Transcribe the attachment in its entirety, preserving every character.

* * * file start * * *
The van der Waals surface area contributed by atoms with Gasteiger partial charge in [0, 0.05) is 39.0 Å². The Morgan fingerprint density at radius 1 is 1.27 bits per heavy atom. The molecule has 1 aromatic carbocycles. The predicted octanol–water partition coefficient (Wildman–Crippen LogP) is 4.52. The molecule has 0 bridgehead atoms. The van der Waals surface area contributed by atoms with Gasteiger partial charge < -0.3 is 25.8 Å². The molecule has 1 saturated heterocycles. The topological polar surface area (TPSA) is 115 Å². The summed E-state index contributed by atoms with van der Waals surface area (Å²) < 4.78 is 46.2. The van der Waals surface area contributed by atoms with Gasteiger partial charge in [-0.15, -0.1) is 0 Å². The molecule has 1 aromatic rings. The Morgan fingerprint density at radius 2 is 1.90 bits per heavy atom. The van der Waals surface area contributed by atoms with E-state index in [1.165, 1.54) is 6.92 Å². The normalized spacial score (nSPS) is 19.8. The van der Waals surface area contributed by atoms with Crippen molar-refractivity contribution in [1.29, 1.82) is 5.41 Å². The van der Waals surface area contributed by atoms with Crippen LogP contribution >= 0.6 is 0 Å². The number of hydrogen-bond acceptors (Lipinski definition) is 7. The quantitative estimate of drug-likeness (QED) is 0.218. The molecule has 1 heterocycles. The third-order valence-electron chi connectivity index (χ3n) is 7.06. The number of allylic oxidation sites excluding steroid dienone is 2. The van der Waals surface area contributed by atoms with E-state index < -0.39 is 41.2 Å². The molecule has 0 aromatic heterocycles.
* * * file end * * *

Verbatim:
The van der Waals surface area contributed by atoms with Gasteiger partial charge in [0, 0.05) is 39.0 Å². The Morgan fingerprint density at radius 1 is 1.27 bits per heavy atom. The molecule has 1 aromatic carbocycles. The predicted octanol–water partition coefficient (Wildman–Crippen LogP) is 4.52. The molecule has 0 bridgehead atoms. The van der Waals surface area contributed by atoms with Gasteiger partial charge < -0.3 is 25.8 Å². The molecule has 1 saturated heterocycles. The topological polar surface area (TPSA) is 115 Å². The summed E-state index contributed by atoms with van der Waals surface area (Å²) < 4.78 is 46.2. The van der Waals surface area contributed by atoms with Gasteiger partial charge in [-0.15, -0.1) is 0 Å². The molecule has 1 aromatic rings. The Morgan fingerprint density at radius 2 is 1.90 bits per heavy atom. The van der Waals surface area contributed by atoms with E-state index in [1.165, 1.54) is 6.92 Å². The normalized spacial score (nSPS) is 19.8. The van der Waals surface area contributed by atoms with Crippen molar-refractivity contribution in [1.29, 1.82) is 5.41 Å². The van der Waals surface area contributed by atoms with Crippen LogP contribution >= 0.6 is 0 Å². The number of hydrogen-bond acceptors (Lipinski definition) is 7. The quantitative estimate of drug-likeness (QED) is 0.218. The molecule has 1 heterocycles. The third-order valence-electron chi connectivity index (χ3n) is 7.06. The number of allylic oxidation sites excluding steroid dienone is 2. The van der Waals surface area contributed by atoms with E-state index < -0.39 is 41.2 Å². The molecule has 0 aromatic heterocycles.